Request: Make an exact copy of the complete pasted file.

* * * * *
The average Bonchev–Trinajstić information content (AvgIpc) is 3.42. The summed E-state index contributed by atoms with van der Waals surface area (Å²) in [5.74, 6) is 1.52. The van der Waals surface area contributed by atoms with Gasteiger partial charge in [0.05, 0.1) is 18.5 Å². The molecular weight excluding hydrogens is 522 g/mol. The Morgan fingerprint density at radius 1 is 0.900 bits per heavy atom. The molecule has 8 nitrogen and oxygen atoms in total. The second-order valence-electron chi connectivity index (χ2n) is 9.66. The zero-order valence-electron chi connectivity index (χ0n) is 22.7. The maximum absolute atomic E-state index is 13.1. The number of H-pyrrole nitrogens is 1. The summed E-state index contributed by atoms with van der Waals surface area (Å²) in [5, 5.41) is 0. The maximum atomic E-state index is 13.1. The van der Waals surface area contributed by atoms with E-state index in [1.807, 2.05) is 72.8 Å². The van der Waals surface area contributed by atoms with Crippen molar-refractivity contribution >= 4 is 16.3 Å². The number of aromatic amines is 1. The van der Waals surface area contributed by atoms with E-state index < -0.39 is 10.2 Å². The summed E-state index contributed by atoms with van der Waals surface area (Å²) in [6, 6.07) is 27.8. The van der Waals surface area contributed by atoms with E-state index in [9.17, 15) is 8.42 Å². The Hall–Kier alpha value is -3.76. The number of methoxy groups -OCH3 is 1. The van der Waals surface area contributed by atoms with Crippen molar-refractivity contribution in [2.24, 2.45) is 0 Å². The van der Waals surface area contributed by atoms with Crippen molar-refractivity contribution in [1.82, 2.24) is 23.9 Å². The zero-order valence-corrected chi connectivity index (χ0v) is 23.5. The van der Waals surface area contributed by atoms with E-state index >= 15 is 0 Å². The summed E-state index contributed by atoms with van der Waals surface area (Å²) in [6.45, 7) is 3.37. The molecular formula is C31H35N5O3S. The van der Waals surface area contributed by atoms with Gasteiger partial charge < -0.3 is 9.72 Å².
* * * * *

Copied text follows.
The average Bonchev–Trinajstić information content (AvgIpc) is 3.42. The summed E-state index contributed by atoms with van der Waals surface area (Å²) in [5.74, 6) is 1.52. The van der Waals surface area contributed by atoms with Gasteiger partial charge in [0.05, 0.1) is 18.5 Å². The molecular weight excluding hydrogens is 522 g/mol. The Morgan fingerprint density at radius 1 is 0.900 bits per heavy atom. The molecule has 8 nitrogen and oxygen atoms in total. The second-order valence-electron chi connectivity index (χ2n) is 9.66. The zero-order valence-electron chi connectivity index (χ0n) is 22.7. The maximum absolute atomic E-state index is 13.1. The number of H-pyrrole nitrogens is 1. The summed E-state index contributed by atoms with van der Waals surface area (Å²) in [5, 5.41) is 0. The maximum atomic E-state index is 13.1. The van der Waals surface area contributed by atoms with E-state index in [1.807, 2.05) is 72.8 Å². The van der Waals surface area contributed by atoms with Crippen molar-refractivity contribution >= 4 is 16.3 Å². The number of aromatic amines is 1. The van der Waals surface area contributed by atoms with E-state index < -0.39 is 10.2 Å². The summed E-state index contributed by atoms with van der Waals surface area (Å²) in [6, 6.07) is 27.8. The van der Waals surface area contributed by atoms with E-state index in [9.17, 15) is 8.42 Å². The Hall–Kier alpha value is -3.76. The number of methoxy groups -OCH3 is 1. The van der Waals surface area contributed by atoms with Crippen molar-refractivity contribution in [2.24, 2.45) is 0 Å². The van der Waals surface area contributed by atoms with Crippen molar-refractivity contribution in [1.82, 2.24) is 23.9 Å². The zero-order valence-corrected chi connectivity index (χ0v) is 23.5. The van der Waals surface area contributed by atoms with E-state index >= 15 is 0 Å². The summed E-state index contributed by atoms with van der Waals surface area (Å²) in [6.45, 7) is 3.37. The molecular formula is C31H35N5O3S. The van der Waals surface area contributed by atoms with Gasteiger partial charge < -0.3 is 9.72 Å².